Go to the Globe and Mail homepage

Jump to main navigationJump to main content

Toronto police call sonic cannons 'communication tools' Add to ...

The Toronto Police have purchased four sonic cannons for the G20 summit, but promise they will be mostly used as a "communications tool."

The Long-Range Acoustic Devices (LRADs) can be used for sending "directions for evacuation" or "prerecorded messages," said Toronto Police spokeswoman Meaghan Gray in an interview last week. "The devices will be used as a communications tool."

But, she added, the LRAD "does have an alert function and if necessary to use that, we will."

In terms of security weapons, LRADs are anathema to anti-capitalist protesters, dispensing prerecorded messages about "unlawful assembly" before dispersing crowds with targeted blasts of sonic fury. The decibel level approaches that of a bystander on a tarmac listening to a jet taking off.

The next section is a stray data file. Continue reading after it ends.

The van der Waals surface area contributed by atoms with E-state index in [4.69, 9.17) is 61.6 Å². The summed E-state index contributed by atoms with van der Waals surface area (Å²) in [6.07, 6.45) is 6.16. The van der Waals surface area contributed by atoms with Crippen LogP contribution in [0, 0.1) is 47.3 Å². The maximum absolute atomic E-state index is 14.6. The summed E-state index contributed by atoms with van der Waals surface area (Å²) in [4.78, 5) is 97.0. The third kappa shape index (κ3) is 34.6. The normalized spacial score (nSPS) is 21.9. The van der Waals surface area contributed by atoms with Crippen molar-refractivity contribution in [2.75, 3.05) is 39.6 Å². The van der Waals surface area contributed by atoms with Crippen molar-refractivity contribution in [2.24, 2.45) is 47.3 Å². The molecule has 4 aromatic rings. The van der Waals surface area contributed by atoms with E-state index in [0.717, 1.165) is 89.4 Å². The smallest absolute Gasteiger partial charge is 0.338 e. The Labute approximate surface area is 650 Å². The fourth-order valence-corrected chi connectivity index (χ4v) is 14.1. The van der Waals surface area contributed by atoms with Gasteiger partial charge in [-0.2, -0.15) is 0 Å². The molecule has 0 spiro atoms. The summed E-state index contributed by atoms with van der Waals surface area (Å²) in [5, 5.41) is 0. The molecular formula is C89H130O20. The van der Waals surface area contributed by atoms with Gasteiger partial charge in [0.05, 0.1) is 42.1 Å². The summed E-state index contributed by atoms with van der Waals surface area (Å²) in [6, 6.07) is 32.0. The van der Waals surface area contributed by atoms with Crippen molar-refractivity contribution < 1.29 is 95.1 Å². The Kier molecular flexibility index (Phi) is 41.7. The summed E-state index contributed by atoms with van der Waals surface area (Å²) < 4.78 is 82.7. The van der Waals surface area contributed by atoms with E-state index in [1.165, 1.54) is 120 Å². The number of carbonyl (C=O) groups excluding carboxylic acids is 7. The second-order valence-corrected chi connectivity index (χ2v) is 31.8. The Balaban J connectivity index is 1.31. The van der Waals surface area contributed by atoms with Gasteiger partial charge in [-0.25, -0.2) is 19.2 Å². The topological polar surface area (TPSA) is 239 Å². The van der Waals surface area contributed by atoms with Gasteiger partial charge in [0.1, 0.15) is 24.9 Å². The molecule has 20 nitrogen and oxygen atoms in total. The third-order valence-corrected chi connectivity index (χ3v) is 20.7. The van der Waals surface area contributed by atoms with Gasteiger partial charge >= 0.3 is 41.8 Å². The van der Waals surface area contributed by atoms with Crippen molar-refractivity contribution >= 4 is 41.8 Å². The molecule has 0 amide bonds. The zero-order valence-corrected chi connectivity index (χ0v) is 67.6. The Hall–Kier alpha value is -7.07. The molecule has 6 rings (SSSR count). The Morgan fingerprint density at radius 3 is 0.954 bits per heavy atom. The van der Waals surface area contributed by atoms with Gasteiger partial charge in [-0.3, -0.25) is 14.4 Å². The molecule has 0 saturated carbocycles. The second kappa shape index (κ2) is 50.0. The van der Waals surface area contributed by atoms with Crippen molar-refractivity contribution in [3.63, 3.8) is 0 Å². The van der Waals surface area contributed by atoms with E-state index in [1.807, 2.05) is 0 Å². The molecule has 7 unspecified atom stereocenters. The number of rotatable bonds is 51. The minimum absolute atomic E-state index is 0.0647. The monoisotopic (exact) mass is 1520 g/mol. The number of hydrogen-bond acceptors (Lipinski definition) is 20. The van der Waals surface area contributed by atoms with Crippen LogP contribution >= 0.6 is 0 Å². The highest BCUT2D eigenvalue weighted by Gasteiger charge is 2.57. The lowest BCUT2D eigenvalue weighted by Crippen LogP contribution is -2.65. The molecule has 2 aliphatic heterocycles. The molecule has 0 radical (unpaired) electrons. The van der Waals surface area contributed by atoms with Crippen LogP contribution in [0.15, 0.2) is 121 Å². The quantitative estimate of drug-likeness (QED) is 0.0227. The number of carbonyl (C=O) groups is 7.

Makers of the LRAD boast their technology can quickly disperse any mob without hurting anyone. The devices are produced by California-based LRAD Corp., which sells to police and military clients from around the globe.

Toronto Police have bought three handheld devices and one truck-mounted device with the help of federal funds.

Many YouTube videos document the use of the LRAD, including at last year's G20 summit in Pittsburgh. Protesters are working on countermeasures. Famous Canadian activist Jaggi Singh Tweeted on Monday that protesters will "defend ourselves with earplugs and flat solid objects" and referred compatriots to a question-and-answer site. A left-wing group, the Council of Canadians, yesterday announced they will dispense free ear plugs to Torontonians.

"Saying a sound cannon is a tool for communications is like saying water boarding isn't torture," said Mark Calzavara, a spokesman for the group, in an e-mail.

"These weapons affect a large area are used without accountability. The victims won't know who fired them and won't be able to prove they were targeted."

Follow on Twitter: @colinfreeze

 

In the know

Most popular video »

Highlights

More from The Globe and Mail

Most Popular Stories